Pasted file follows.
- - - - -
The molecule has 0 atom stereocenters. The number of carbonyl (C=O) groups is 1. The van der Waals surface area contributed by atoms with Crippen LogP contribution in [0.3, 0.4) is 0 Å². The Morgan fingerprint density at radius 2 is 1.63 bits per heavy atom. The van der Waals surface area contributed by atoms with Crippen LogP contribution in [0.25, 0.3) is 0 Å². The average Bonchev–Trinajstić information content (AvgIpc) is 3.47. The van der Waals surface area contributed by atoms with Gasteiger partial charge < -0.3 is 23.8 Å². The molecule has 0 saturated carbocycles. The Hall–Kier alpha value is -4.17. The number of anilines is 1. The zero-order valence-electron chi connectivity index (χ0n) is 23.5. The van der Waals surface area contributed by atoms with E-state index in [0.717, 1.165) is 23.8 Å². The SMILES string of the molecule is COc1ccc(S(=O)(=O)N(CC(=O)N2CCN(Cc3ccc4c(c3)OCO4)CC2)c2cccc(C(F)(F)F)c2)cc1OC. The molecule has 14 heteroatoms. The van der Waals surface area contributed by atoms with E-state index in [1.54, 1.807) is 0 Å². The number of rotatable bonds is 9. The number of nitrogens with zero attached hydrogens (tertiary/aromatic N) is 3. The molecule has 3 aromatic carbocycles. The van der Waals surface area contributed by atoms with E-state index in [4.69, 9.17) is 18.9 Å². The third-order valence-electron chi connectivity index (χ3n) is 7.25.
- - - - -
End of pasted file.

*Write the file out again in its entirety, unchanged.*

The molecule has 0 atom stereocenters. The number of carbonyl (C=O) groups is 1. The van der Waals surface area contributed by atoms with Crippen LogP contribution in [0.3, 0.4) is 0 Å². The Morgan fingerprint density at radius 2 is 1.63 bits per heavy atom. The van der Waals surface area contributed by atoms with Crippen LogP contribution in [0.25, 0.3) is 0 Å². The average Bonchev–Trinajstić information content (AvgIpc) is 3.47. The van der Waals surface area contributed by atoms with Gasteiger partial charge < -0.3 is 23.8 Å². The molecule has 0 saturated carbocycles. The Hall–Kier alpha value is -4.17. The number of anilines is 1. The zero-order valence-electron chi connectivity index (χ0n) is 23.5. The van der Waals surface area contributed by atoms with E-state index in [0.717, 1.165) is 23.8 Å². The SMILES string of the molecule is COc1ccc(S(=O)(=O)N(CC(=O)N2CCN(Cc3ccc4c(c3)OCO4)CC2)c2cccc(C(F)(F)F)c2)cc1OC. The molecule has 14 heteroatoms. The van der Waals surface area contributed by atoms with E-state index in [1.54, 1.807) is 0 Å². The number of rotatable bonds is 9. The number of nitrogens with zero attached hydrogens (tertiary/aromatic N) is 3. The molecule has 3 aromatic carbocycles. The van der Waals surface area contributed by atoms with E-state index in [4.69, 9.17) is 18.9 Å². The third-order valence-electron chi connectivity index (χ3n) is 7.25.